Will EMV Rule the World?

Posted by Joe Musitano on Jul 8, 2015 3:48:59 PM

chargeback liablity shiftHave you received your new credit card yet with the EMV chip in it?  Many issuers have started rolling these out to users, who for the most part, are unaware of what they are.  In the US, EMV knowledge among both merchants and consumers is extremely low, due mainly to the fact that most terminals are not ready to accept EMV.  There are a few reasons for this. First, there has not been enough of a reason for merchants to upgrade terminals to accept EMV cards prior to the October 2015 Chargeback Liability Shift deadline. Second, most of the EMV capable terminals that are already deployed cannot accept EMV cards yet due to the fact that the processors have a huge EMV certification backlog taking place with the terminals and PIN Pad manufacturers, gateways and/or middleware providers... All of which may be necessary to successfully process an EMV transaction. Most of these EMV capable units can receive a remote software update that can turn on EMV acceptance remotely. There are cases, however, in which the hardware will have to be redeployed. This is on a case by case basis and is one of the many questions a merchant should be asking when implementing a new solution.   

 

EMV Set to Explode in the US

EMV is already largely used in Europe, Canada and China, and the world is bracing for a revolution in credit card transactions when the US embraces the technology. According to an article written by The Members Group, "U.S. EMV Conversion Expected to Drive SmartCard Shipments," the US will be a large driving factor to this worldwide movement:

"Global EMV card shipments are expected to total more than 3 billion by 2019. Although moves by China are driving much of that total, the U.S. is expected to have a great impact on worldwide shipment numbers in the coming years," states TMG.

In the US, however, less than 33% of total cards in use will be EMV chip enabled by the end of 2015, mainly due to the fact that issuers are facing major delays in issuing the cards quickly enough.

But what about merchants and POS terminals being ready to accept these cards? According to Aite Group, by the end of 2015, approximately 59 percent of U.S. point-of-sale locations will be chip-capable:

Awareness of the migration to chip among small to mid-size U.S. retailers has increased with two-thirds of merchants aware of the standard. This is an improvement in a fairly short time frame, but a significant awareness gap still needs to be addressed for the remaining one-third of merchants who are unaware.

While nearly all large U.S. merchants have either begun or completed their conversion to chip-capable terminals, a large percentage of small to midsize U.S. merchants are either undecided or not planning to upgrade their POS infrastructure in the near future. In short, there is a clear and urgent need for aggressive and ongoing education among the small business community.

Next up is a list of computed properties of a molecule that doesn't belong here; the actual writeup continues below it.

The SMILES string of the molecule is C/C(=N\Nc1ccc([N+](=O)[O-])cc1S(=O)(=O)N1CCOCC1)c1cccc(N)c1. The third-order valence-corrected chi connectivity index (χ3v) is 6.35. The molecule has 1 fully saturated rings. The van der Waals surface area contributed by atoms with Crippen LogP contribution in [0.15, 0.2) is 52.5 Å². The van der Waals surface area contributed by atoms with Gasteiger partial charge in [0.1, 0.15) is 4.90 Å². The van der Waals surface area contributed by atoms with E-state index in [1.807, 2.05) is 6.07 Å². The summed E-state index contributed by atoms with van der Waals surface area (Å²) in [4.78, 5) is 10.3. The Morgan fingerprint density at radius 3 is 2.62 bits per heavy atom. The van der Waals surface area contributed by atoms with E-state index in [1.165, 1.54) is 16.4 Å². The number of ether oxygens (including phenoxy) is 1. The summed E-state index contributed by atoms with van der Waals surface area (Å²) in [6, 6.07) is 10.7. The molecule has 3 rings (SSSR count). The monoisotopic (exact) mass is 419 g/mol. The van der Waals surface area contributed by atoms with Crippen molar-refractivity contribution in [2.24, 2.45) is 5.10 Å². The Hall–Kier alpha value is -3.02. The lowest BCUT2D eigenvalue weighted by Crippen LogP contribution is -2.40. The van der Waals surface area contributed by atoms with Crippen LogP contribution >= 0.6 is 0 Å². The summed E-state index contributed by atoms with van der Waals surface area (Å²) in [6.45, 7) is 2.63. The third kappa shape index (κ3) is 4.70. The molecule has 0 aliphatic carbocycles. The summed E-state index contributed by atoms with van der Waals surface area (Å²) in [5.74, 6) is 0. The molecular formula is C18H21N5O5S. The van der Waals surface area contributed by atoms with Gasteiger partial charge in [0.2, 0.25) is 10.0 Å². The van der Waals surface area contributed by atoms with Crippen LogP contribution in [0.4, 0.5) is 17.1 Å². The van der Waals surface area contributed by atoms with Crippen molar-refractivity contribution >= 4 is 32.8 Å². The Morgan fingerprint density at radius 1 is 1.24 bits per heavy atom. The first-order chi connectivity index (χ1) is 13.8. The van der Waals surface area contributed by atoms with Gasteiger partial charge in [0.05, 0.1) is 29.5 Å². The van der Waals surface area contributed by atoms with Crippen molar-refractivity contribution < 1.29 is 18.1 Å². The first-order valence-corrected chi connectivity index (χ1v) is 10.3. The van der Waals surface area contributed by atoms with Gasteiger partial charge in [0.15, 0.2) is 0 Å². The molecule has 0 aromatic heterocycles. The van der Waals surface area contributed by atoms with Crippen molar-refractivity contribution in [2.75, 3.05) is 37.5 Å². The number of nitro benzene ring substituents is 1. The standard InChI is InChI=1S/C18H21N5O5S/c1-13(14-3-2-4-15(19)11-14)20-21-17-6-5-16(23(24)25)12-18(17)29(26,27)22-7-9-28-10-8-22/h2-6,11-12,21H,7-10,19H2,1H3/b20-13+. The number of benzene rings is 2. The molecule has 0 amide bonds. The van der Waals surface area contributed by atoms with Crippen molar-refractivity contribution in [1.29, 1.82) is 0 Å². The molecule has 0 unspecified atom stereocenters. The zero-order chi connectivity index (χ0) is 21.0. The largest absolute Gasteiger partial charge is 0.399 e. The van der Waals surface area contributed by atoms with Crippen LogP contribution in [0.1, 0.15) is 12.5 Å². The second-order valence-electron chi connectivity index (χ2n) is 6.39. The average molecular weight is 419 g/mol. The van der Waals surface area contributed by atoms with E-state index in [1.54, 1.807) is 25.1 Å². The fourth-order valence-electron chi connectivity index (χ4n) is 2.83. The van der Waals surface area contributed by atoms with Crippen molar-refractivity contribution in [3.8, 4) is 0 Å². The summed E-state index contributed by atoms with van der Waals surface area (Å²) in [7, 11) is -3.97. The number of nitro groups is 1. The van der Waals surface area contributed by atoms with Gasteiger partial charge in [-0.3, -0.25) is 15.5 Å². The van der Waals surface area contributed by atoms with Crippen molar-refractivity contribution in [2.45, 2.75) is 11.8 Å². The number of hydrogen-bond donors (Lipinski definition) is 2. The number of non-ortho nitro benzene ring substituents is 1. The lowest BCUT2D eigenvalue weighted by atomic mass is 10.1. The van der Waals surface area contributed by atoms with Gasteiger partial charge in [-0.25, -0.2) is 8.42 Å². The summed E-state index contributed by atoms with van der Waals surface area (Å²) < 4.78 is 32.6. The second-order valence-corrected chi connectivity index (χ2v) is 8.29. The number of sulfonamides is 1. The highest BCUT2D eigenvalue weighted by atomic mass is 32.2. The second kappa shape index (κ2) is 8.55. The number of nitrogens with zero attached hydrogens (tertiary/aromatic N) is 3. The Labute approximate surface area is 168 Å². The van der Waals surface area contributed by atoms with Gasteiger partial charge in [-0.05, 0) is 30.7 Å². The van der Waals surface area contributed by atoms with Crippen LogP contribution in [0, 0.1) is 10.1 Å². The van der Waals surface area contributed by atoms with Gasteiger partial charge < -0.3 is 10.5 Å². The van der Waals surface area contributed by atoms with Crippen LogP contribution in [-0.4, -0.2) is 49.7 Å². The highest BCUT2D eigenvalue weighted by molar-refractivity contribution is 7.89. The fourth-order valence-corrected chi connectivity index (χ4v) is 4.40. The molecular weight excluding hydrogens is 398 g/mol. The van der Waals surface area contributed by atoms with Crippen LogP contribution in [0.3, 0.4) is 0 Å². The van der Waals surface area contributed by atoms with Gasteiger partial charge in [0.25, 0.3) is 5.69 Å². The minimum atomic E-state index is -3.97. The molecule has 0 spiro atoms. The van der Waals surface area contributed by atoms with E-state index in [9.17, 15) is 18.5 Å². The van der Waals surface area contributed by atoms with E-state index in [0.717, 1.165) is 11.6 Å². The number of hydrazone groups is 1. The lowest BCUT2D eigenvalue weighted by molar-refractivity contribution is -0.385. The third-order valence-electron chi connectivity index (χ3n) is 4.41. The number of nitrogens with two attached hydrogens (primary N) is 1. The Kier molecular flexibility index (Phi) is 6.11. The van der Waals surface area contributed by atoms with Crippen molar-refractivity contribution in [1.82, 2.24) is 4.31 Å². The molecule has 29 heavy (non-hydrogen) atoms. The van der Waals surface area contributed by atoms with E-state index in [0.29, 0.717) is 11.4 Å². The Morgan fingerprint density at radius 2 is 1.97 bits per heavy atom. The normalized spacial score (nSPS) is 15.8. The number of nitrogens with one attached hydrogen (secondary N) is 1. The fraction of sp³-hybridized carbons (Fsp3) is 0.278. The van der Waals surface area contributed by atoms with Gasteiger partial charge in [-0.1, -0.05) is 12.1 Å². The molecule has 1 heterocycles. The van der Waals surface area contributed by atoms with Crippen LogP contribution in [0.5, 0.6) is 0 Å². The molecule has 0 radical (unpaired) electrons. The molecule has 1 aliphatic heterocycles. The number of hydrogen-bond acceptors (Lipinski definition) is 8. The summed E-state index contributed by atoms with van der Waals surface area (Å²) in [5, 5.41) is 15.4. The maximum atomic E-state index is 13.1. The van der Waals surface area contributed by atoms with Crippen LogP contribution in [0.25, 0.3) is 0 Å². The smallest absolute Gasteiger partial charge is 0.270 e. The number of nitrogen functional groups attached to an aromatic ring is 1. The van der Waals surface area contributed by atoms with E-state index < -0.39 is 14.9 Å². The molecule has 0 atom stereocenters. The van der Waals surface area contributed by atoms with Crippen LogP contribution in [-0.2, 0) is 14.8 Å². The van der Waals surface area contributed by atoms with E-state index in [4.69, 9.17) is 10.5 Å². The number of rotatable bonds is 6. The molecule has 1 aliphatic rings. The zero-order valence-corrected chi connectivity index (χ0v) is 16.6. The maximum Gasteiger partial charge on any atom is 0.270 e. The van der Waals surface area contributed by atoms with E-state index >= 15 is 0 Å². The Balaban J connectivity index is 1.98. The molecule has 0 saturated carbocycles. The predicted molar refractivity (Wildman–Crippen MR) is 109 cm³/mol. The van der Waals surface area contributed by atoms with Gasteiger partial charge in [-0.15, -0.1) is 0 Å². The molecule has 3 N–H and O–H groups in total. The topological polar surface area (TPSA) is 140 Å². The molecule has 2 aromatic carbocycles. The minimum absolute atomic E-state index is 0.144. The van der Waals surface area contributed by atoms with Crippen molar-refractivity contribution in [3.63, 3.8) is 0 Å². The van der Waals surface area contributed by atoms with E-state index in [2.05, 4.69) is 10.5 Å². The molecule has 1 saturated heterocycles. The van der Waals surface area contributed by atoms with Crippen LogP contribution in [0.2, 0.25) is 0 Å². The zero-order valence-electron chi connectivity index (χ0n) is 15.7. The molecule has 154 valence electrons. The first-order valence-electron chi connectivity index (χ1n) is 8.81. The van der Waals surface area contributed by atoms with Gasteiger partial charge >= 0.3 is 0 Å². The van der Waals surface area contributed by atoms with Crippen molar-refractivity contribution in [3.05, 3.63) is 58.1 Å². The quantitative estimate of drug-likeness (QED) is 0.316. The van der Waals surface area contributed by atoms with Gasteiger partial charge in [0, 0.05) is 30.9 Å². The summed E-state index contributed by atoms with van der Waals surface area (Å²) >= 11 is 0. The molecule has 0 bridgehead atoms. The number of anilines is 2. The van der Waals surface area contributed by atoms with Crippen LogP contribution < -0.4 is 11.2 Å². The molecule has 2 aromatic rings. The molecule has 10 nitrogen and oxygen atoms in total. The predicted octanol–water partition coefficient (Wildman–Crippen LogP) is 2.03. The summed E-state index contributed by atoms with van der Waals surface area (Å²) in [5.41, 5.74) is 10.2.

• Among those who are aware, 61% have either begun work or have already completed implementation.
  • For those merchants who are aware and planning to upgrade their POS, a fairly large number have begun implementation. And the pace of implementation is accelerating, with 86% expecting to be chip-enabled by the end of 2015.

Why EMV and Why Now?

Security is the number one reason that EMV is being pushed into the US.  The data stored on cards currently never changes, so if a criminal steals it, it’s easy to copy the data and sell or use it. With EMV cards, however, every time a transaction happens, the chip creates a unique code that never gets used again – ever! Hackers could still steal the transaction code, but since it’s unique, using the code repeatedly simply results in the card’s use being denied.

Don't get me wrong... EMV is not enough to guarantee security.  But it will make fraud more difficult. Tokenization and Point to Point Encryption (P2PE) will round out the security concerns with card payments, but EMV is a great and important first step. (read our post "A Discussion on Security: Is EMV Enough?")

Before you get too concerned with EMV and security, it is important to stress here this liability shift will only impact card present transactions.

But why 2015?  And why October 2015? Quite simply: The EMV chargeback liability shift.  By October of 2015, if you do not use EMV, and someone breaches your security and steals your customer data, you will be responsible for any purchases made with that stolen data.  If you accept EMV, you are not liable. This is called a chargeback liability shift --- from the issuing banks to the merchant. And it all adds up to one incredible and compelling argument why EMV will rule the card payment industry world.

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Topics: EMV

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